A second closet case of a character, though a far broader assignment than Plummer's: admittedly, the casting of stony Dardennes alumnus Renier as an unwittingly effete liberal student-turned-umbrella designer is half the joy of the performance, but under a lustrous bowl cut, the actor never overplays his hand, slotting into Francois Ozon's heightened camp universe with unpatronizing ease.

Corey Stoll, "Midnight in Paris"
The Screen Actors' Guild may not have deemed him an essential part of the ensemble, but for many others, Stoll's inspired, hilariously thick-spread impersonation of Ernest Hemingway, all quizzically steely stares and peppery vocal cadences, was the clear highlight of Woody Allen's novelty bauble, and (together with Adrien Brody's Dali) the strongest justification for its parlor-game premise. 

And Best Supporting Actress: 

Rose Byrne in Bridesmaids
Judi Dench in Jane Eyre
Elle Fanning in Super 8
Melanie Lynsley in Win Win
Lin Shaye in Insidious

Rose Byrne, "Bridesmaids"
Another bid for "Bridesmaids," and it's not the name the season thus far would have you expect: Melissa McCarthy may be scooping up citations for her louder schtick, but it's Byrne who is the film's secret comic weapon. It's always harder to wring laughs out of humorless characters, and Byrne plays this uptight party-planning princess to brittle, and surprisingly affecting, perfection.

Judi Dench, "Jane Eyre"
Dench's 2011 Oscar buzz evaporated with non-event turns in late-year prestige items "J. Edgar" and "My With With Marilyn." Would that the buzz had been on her warm, ever-so-slightly vinegary turn as the staunch housekeeper Mrs. Fairfax in this fine-cut Brontë adaptation: no wheels are being reinvented here, but it's the actress's most lived-in character work since her last Oscar nod.

Elle Fanning, "Super 8"
Those who didn't notice Fanning's gorgeous breakthrough in last year's "Somewhere" were surely taken a little more off-guard by the teenager's stunning centerpiece scene in J.J. Abrams' summer juggernaut: a tear-stained performance-within-a-performance that brought an out-of-the-blue emotional jolt to a proficient genre piece, but revealed a sly actorly self-awareness in an exciting new star.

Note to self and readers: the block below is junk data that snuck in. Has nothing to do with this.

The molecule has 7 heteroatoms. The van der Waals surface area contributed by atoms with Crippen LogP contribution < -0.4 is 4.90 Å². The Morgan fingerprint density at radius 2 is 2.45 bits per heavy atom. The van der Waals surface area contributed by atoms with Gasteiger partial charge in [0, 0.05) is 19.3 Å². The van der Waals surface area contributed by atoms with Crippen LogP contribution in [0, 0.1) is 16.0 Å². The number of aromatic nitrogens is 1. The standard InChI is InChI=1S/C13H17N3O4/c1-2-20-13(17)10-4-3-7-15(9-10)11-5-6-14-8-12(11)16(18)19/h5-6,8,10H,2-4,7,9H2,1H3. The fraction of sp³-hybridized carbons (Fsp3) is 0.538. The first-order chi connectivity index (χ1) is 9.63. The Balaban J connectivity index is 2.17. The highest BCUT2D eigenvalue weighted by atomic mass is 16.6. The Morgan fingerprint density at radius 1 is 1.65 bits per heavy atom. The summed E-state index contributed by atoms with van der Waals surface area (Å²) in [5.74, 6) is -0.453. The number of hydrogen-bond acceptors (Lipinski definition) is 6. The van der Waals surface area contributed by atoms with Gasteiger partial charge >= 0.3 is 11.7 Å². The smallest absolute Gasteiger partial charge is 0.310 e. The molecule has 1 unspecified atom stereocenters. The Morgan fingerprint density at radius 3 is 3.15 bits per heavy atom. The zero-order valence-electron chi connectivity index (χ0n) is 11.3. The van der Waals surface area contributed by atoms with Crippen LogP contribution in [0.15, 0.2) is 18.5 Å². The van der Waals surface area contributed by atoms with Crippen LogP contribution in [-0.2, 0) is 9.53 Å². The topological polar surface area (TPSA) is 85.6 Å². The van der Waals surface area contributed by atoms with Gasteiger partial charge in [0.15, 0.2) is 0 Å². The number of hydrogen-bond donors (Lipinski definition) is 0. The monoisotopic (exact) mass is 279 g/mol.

Melanie Lynskey, "Win Win"
I have no issue with the wonderful Amy Ryan, who has a well-earned smattering of critics' citations for her work in Tom McCarthy's shaggily appealing actors' piece, but it's Lynskey's late arrival as an unmaliciously neglectful mother that sticks most in my mind: playing a scattered character the script doesn't much want us to like, Lynskey's hard-stare honesty gets us there anyway.

Lin Shaye, "Insidious"
Rivalling Bruno Ganz in the lively-performance-in-a-loopy-movie stakes is long-serving good sport Shaye, essentially the Zelda Rubinstein of James Wan's irresistibly silly "Poltergeist" knock-off, who pulls off the neat trick of conveying her medium character's po-faced seriousness about her role in proceedings, nudging the audience in the ribs all the way. 

Agree? Disagree? Which early-bird standouts would you like to see in the awards discussion? Share your thoughts in the comments, and keep an eye out for next week's edition, when we'll be covering the screenplay categories. 

For more views on movies, awards season and other pursuits, follow @GuyLodge on Twitter.